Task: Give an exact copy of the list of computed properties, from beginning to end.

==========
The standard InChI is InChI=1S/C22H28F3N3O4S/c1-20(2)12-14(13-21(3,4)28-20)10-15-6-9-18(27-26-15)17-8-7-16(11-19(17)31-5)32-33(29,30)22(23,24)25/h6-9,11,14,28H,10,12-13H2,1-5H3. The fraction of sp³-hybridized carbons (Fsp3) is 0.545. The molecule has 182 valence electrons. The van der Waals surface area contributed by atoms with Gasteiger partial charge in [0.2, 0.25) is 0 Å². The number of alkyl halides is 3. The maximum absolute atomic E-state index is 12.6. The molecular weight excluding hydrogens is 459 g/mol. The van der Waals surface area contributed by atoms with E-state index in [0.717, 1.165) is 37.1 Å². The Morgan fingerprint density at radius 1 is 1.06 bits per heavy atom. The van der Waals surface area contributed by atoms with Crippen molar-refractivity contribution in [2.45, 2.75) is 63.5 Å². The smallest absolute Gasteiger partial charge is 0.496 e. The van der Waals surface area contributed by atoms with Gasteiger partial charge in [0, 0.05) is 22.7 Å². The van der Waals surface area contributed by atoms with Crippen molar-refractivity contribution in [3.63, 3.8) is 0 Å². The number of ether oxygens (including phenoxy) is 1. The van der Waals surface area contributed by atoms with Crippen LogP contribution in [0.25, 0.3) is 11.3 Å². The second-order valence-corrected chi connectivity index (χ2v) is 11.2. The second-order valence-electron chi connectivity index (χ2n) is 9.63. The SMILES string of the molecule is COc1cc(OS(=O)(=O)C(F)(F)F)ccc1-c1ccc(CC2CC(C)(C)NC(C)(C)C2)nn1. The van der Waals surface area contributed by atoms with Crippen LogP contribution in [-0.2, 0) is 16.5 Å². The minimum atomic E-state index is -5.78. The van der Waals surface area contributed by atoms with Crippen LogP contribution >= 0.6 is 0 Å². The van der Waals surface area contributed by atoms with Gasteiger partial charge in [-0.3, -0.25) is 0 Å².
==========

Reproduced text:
The standard InChI is InChI=1S/C22H28F3N3O4S/c1-20(2)12-14(13-21(3,4)28-20)10-15-6-9-18(27-26-15)17-8-7-16(11-19(17)31-5)32-33(29,30)22(23,24)25/h6-9,11,14,28H,10,12-13H2,1-5H3. The fraction of sp³-hybridized carbons (Fsp3) is 0.545. The molecule has 182 valence electrons. The van der Waals surface area contributed by atoms with Gasteiger partial charge in [0.2, 0.25) is 0 Å². The number of alkyl halides is 3. The maximum absolute atomic E-state index is 12.6. The molecular weight excluding hydrogens is 459 g/mol. The van der Waals surface area contributed by atoms with E-state index in [0.717, 1.165) is 37.1 Å². The Morgan fingerprint density at radius 1 is 1.06 bits per heavy atom. The van der Waals surface area contributed by atoms with Crippen molar-refractivity contribution in [2.45, 2.75) is 63.5 Å². The smallest absolute Gasteiger partial charge is 0.496 e. The van der Waals surface area contributed by atoms with Gasteiger partial charge in [0, 0.05) is 22.7 Å². The van der Waals surface area contributed by atoms with Crippen molar-refractivity contribution in [3.63, 3.8) is 0 Å². The number of ether oxygens (including phenoxy) is 1. The van der Waals surface area contributed by atoms with Crippen LogP contribution in [0.25, 0.3) is 11.3 Å². The second-order valence-corrected chi connectivity index (χ2v) is 11.2. The second-order valence-electron chi connectivity index (χ2n) is 9.63. The SMILES string of the molecule is COc1cc(OS(=O)(=O)C(F)(F)F)ccc1-c1ccc(CC2CC(C)(C)NC(C)(C)C2)nn1. The van der Waals surface area contributed by atoms with Crippen LogP contribution in [-0.2, 0) is 16.5 Å². The minimum atomic E-state index is -5.78. The van der Waals surface area contributed by atoms with Crippen LogP contribution >= 0.6 is 0 Å². The van der Waals surface area contributed by atoms with Gasteiger partial charge in [-0.3, -0.25) is 0 Å².